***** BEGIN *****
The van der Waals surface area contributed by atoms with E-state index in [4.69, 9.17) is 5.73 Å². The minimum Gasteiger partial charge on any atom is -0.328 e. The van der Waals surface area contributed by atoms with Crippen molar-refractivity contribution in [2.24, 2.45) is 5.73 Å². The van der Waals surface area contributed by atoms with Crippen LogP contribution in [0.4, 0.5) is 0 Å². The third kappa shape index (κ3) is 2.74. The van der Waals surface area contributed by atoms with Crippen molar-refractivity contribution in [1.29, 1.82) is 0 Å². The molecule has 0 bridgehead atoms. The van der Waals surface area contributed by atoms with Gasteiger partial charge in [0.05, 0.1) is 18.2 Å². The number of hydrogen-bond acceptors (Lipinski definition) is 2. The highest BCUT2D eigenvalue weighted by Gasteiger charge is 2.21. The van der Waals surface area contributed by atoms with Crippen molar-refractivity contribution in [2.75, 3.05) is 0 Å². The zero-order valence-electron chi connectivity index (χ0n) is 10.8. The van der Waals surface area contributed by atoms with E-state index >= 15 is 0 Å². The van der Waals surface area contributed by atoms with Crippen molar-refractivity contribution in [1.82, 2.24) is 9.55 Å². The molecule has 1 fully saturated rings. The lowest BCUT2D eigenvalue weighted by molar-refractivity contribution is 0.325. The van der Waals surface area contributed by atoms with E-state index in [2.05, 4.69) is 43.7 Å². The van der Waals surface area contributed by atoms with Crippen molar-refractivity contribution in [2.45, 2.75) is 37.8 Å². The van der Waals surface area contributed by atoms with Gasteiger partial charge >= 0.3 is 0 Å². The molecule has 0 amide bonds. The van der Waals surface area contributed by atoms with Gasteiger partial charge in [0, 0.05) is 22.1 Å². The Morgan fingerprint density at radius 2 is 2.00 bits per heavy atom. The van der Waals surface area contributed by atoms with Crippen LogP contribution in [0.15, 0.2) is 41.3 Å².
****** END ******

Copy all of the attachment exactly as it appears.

The van der Waals surface area contributed by atoms with E-state index in [4.69, 9.17) is 5.73 Å². The minimum Gasteiger partial charge on any atom is -0.328 e. The van der Waals surface area contributed by atoms with Crippen molar-refractivity contribution in [2.24, 2.45) is 5.73 Å². The van der Waals surface area contributed by atoms with Crippen LogP contribution in [0.4, 0.5) is 0 Å². The third kappa shape index (κ3) is 2.74. The van der Waals surface area contributed by atoms with Crippen molar-refractivity contribution in [1.29, 1.82) is 0 Å². The molecule has 0 bridgehead atoms. The van der Waals surface area contributed by atoms with Gasteiger partial charge in [0.05, 0.1) is 18.2 Å². The number of hydrogen-bond acceptors (Lipinski definition) is 2. The highest BCUT2D eigenvalue weighted by Gasteiger charge is 2.21. The van der Waals surface area contributed by atoms with Crippen molar-refractivity contribution in [2.75, 3.05) is 0 Å². The zero-order valence-electron chi connectivity index (χ0n) is 10.8. The van der Waals surface area contributed by atoms with E-state index >= 15 is 0 Å². The van der Waals surface area contributed by atoms with Crippen molar-refractivity contribution in [1.82, 2.24) is 9.55 Å². The molecule has 1 fully saturated rings. The lowest BCUT2D eigenvalue weighted by molar-refractivity contribution is 0.325. The van der Waals surface area contributed by atoms with E-state index in [2.05, 4.69) is 43.7 Å². The van der Waals surface area contributed by atoms with Crippen molar-refractivity contribution in [2.45, 2.75) is 37.8 Å². The van der Waals surface area contributed by atoms with Gasteiger partial charge >= 0.3 is 0 Å². The molecule has 0 amide bonds. The van der Waals surface area contributed by atoms with Gasteiger partial charge in [0, 0.05) is 22.1 Å². The Morgan fingerprint density at radius 2 is 2.00 bits per heavy atom. The van der Waals surface area contributed by atoms with Crippen LogP contribution in [0.15, 0.2) is 41.3 Å².